Article Courtesy of The
By Stephen Hudack
Published May 8, 2018
Even before lawyers for the Oviedo homeowners association got involved, Bob
Garick looked at the birdhouse-shaped Little Free Library box in the front yard
and asked his wife, Autumn, “Is this worth a fight?”
They decided it was after the board
governing the Bentley Woods neighborhood voted unanimously
last month to direct a lawyer to send the Garicks a
certified letter demanding they take down the box filled
with children’s books such as “Where the Wild Things Are,”
arguing the mini library is prohibited by association rules.
“Why is it a crime?” asked Sherry Hynoski, who lives in the
middle-class community south of State Road 434 and east of
State Road 417 and signed a petition asking the association
to let the book-lending box stay. “Who’s it hurting?”
The Bentley Woods Community Association lawyer’s letter,
which also demands $194.75 for “attorney fees and costs,”
contends covenants or rules were “created to help protect
and maintain the values of the properties within the
Association.” Lawyer Ryan Fong alleges the Garicks violated
a rule requiring homeowners to submit a “complete set of
plans and specifications for the proposed improvements”
before starting “construction.”
Bentley Woods Homeowners Association has demanded the Garick family
remove the Little Free Library from their yard.
The association tried a softer
approach earlier. On Dec. 1, Bentley Woods’ property manager Raymond Shrum
sent the Garicks a letter that began, “On behalf of the Association, we take
pleasure of saying ‘Thank you’ for having a Lending Library for the
The HOA in Bob and Autumn Garick's Oviedo
neighborhood sent this letter notifying the couple that their
request for a "little free library" was rejected. The letter
misspelled the word disapproved.
Shrum’s letter also asked the Garicks to mail in an
“architectural review” application for the library and offered them the
option of relocating the Little Free Library to association-owned property
near a pond and community bench. The Garicks aren’t interested in that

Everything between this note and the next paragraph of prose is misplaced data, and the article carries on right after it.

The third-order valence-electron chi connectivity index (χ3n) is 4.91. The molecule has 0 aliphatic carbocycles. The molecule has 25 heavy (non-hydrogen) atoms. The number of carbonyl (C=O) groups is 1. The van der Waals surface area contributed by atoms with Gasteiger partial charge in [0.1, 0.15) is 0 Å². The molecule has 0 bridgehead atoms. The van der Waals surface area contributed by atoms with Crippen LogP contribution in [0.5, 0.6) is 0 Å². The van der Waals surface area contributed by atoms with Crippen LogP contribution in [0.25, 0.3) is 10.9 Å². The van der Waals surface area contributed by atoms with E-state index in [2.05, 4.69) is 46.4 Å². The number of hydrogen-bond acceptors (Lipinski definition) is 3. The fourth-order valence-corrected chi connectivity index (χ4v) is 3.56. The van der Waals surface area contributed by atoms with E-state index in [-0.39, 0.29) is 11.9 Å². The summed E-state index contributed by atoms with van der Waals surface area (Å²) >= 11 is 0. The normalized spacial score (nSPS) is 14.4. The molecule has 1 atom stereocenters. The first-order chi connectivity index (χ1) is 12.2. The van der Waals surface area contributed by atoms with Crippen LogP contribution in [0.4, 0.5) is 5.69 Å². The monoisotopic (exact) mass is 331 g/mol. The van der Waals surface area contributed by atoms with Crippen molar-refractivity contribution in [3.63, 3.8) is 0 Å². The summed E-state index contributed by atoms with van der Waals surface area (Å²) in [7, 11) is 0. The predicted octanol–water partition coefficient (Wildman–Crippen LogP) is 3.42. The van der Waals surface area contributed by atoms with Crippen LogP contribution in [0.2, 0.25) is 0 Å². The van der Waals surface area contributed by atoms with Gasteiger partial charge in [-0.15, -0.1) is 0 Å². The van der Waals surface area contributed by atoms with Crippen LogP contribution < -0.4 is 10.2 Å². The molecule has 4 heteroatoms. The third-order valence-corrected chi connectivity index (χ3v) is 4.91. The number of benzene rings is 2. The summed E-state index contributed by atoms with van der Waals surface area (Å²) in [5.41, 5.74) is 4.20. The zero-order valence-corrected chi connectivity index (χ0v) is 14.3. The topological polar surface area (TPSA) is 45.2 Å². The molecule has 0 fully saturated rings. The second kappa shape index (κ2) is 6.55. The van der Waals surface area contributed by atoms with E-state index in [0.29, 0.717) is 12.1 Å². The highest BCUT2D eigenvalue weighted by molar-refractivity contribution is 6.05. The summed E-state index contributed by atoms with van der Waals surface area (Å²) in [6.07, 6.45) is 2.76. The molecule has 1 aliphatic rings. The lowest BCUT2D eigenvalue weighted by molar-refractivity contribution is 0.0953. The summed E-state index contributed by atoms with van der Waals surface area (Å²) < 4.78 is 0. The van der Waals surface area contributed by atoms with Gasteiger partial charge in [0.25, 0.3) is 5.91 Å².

The box in dispute is part of the Little Free Library movement started in
2009 by a Wisconsin man who built a book-sharing nook shaped like a one-room
schoolhouse to honor his mother, a teacher. Since then, more than 60,000
have sprouted around the world — including several dozen in Central Florida
neighborhoods, according to littlefreelibrary.org, a website for a nonprofit
group created to promote community book exchanges.
As requested, Autumn Garick, who preferred to keep the little library at her
home, sent in the application typically required for building an addition,
adding a pool, installing a fence or repainting — all of which need the
Four days later, the association responded with a rejection letter informing
the Garicks that their request for the small mounted lending library at
their home had been “diapproved” without citing a reason.
“The Community is charged with the responsibility of preserving the
aesthetic appearance of the Community to help protect the value of the
homes. Occasionally, this means rejecting a Request for Approval,” the HOA
response explained. “Please do not get discouraged from making Requests in
Autumn Garick, who performs in area schools, libraries and festivals as a
storyteller, was heartbroken. She had nurtured a love of reading in her
daughters, one of whom, Sydney, will graduate this month from Yale
“Honestly, I thought how are they going to have trouble with this? It was
really small, about the size of a birdhouse,” Autumn Garick said of the
24-inch tall, 20-inch deep, 24-inch wide red cube. “It was about making
connections with people and doing something nice.”
Others in the well-kept community thought so, too.
About half of the 200-plus households signed a petition Garick carried
door-to-door that read, “I like the little library on Bentley Street. Please
let it stay.” As an added touch, she handed out book markers featuring
Linda Trocine, a real-estate agent and Bentley Woods resident for 25 years,
said the homeowner group can protect property values but vague rules and
selective nitpicking are why some prospective homebuyers don’t want to look
at houses in neighborhoods governed by an association.
While some residents believe relocating the Garicks’ lending library to
association property is a reasonable solution, Trocine said the group’s
proposed compromise seems illogical.
“If the problem is the box, why is the box OK if it’s on HOA [homeowners
association] property and, on her property, it’s not OK?”
The disagreement over the tiny library isn’t the Garicks’ first run-in with
the association in their 17 years in Bentley Woods.
About a year ago, a board member visited the couple’s home, hoping to
persuade the Garicks to take down a sign in their landscaping.
In all caps and multi-colored lettering, the sign reads: “In this house, we
believe: black lives matter; women’s rights are human rights; no human is
illegal; science is real; love is love; no matter your faith or ability
kindness is everything.”
The Garicks said their sign was no different — and about the same size as —
others allowed on lawns in the neighborhood promoting CrossLife Church.
They refused to remove it, and the association dropped the issue.
Last month, the Garicks replaced their original little library to a scaled
down birdhouse-shaped box near their sidewalk, hoping it would win approval.
But it didn’t matter to the homeowners association.
“I really love it. More importantly, my granddaughter really loves it,” said
Leo Gomez, who lives next door. “When they come to visit, she walks over and
starts pointing, pointing, pointing at the books. I don’t understand how it
can bother anybody.”